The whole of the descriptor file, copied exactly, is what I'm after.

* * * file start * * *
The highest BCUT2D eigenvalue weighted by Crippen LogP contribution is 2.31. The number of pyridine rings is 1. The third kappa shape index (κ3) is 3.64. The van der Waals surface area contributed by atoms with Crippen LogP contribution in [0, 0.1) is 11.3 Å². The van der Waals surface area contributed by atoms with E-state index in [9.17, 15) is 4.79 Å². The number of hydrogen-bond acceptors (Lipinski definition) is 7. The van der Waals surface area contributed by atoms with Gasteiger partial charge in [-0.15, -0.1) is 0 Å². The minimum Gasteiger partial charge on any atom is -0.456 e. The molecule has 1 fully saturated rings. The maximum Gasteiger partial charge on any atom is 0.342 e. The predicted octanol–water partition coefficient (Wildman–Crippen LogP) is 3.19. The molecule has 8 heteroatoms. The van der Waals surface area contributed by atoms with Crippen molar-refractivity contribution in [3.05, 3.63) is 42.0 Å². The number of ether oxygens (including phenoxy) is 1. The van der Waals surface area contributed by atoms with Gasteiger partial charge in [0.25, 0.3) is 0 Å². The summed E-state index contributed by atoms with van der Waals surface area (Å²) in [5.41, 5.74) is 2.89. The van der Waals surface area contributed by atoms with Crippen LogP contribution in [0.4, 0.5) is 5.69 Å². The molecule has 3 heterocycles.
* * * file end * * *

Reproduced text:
The highest BCUT2D eigenvalue weighted by Crippen LogP contribution is 2.31. The number of pyridine rings is 1. The third kappa shape index (κ3) is 3.64. The van der Waals surface area contributed by atoms with Crippen LogP contribution in [0, 0.1) is 11.3 Å². The van der Waals surface area contributed by atoms with E-state index in [9.17, 15) is 4.79 Å². The number of hydrogen-bond acceptors (Lipinski definition) is 7. The van der Waals surface area contributed by atoms with Gasteiger partial charge in [-0.15, -0.1) is 0 Å². The minimum Gasteiger partial charge on any atom is -0.456 e. The molecule has 1 fully saturated rings. The maximum Gasteiger partial charge on any atom is 0.342 e. The predicted octanol–water partition coefficient (Wildman–Crippen LogP) is 3.19. The molecule has 8 heteroatoms. The van der Waals surface area contributed by atoms with Crippen molar-refractivity contribution in [3.05, 3.63) is 42.0 Å². The number of ether oxygens (including phenoxy) is 1. The van der Waals surface area contributed by atoms with Gasteiger partial charge in [0.25, 0.3) is 0 Å². The summed E-state index contributed by atoms with van der Waals surface area (Å²) in [5.41, 5.74) is 2.89. The van der Waals surface area contributed by atoms with Crippen LogP contribution in [0.4, 0.5) is 5.69 Å². The molecule has 3 heterocycles.